Why learning later in life can tackle the skills shortage

National Institute of Adult Continuing Education (NIACE) Annual Adult Learners’ Week Policy Conference on 19 June provides the opportunity for debate and discussion on the role of lifelong learning and the importance of continual learning to address the skills shortage. The conference is attended by key political figures and key representations across the education industry.

Andrew Roberts-Morris is a Regional Account Manager for AAT

David Hughes, Chief Executive of NIACE, said:

“While the economy is improving, it is still fragile and as the recent Employer Skills Survey from UKCES reported, the level of skills-gaps in workplaces across the country is a danger to lasting growth. There is a crucial role that skills and lifelong learning has to play in ensuring that we build a sustainable recovery for all.”

With a skills gap that is widening – there is not one answer to fix this problem. We know that we need to be working with young people in schools so that they obtain independent career advice on the best route into professions.

We also know that we need to be marketing science, technology, engineering and mathematics (STEM) subjects so that they appeal to younger generations and more young people embrace these core subjects.

Grow talent from within

It is also crucial that we need to be working more closely with employers across industry sectors to enable them to grow talent from within their organisations using the right qualifications to enhance business performance. Employees need to be encouraged to develop skills and expertise to fill ‘skills gaps’ where possible.

There also is the issue of supporting those who are not in employment, education or training (NEET) and helping people into work or inspiring them into training. While the latest report from the ONS tells us that unemployment has slightly fallen, there are still over two million people out of work.

The 2013 NIACE Adult participation in learning survey, while not surprising, told us that higher socio-economic classes are more likely to have participated in learning and that older people are less likely to take part in learning. I do feel that we need to be working harder to encourage lifelong learning amongst all age groups but especially older learners, giving them new skills to enhance or consolidate the experience they have gained.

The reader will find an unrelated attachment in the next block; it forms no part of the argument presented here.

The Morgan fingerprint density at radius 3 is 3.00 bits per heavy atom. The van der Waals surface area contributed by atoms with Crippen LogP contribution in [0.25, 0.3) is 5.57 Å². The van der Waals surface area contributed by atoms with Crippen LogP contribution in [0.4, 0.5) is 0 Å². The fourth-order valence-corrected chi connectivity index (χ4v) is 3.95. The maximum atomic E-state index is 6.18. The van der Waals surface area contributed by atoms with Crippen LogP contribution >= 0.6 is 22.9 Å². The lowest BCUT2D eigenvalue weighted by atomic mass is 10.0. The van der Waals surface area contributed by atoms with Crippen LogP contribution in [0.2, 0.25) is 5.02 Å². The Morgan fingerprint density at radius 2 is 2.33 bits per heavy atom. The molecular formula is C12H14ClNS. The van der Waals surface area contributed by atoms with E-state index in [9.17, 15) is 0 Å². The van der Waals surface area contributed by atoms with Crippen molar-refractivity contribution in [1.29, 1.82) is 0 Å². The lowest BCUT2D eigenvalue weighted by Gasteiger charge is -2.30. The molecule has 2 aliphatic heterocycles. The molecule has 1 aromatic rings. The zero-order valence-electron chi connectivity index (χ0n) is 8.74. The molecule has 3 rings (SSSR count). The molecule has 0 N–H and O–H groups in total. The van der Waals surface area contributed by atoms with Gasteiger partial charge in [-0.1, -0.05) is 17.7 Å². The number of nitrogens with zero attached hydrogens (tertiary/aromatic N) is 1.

Progression is key

Evidence shows that those who do study often continue to do so, continuing onto other courses and qualifications. We certainly see that with AAT students and learners that have come back to the classroom. Many start a qualification with us and enjoy it so much they continue on their journey, studying until they feel they’ve reached their true potential which in many cases is gaining chartered status!

Adult Learners’ Week provides a platform to celebrate and showcase phenomenal success stories and we hope encourages those contemplating a course or qualification to take that initial step and do it!

As a professional membership body, we are always encouraging investment in CPD. We engage with council’s adult education and learning services across the UK with the task of improving skills. Not only is this a key driver to address social mobility but also accountancy, business and financial skills are essential for any company and are highly sought after. Those who have achieved an AAT qualification know they have the skills and knowledge that is valued by employers.

By working with councils up and down the country, we are able to work with a variety of adult learners that are returning to the job market, career changers or from hard to reach communities that are new to the studying and the classroom environment.

North Yorkshire County Council is one such council that is up skilling its regional NEET population and adult learners by delivering AAT qualifications and seeing a vast percentage (between 70 – 80%) then gain the confidence to secure job roles in both public and private sector or in a family business. Funding to help with the cost of AAT’s courses may be available depending on individual circumstances.

We need to work hard to get people into work and sustainable employment but much more needs to be done to ensure we as a nation are helping others reach their potential. This is important locally, regionally and for UK plc to be competitive in the future. High quality vocational qualifications have a big role to play to get people of all ages back into learning and to give people confidence to apply for and secure new or more senior roles which is good news for businesses and economic growth.

If you missed it last week, Luke Golecki told us in his article his experiences of learning as an adult and how it has helped him get the job of his dreams.

Andrew Roberts-Morris is a AAT's Regional Account Manager for Yorkshire and Humber.

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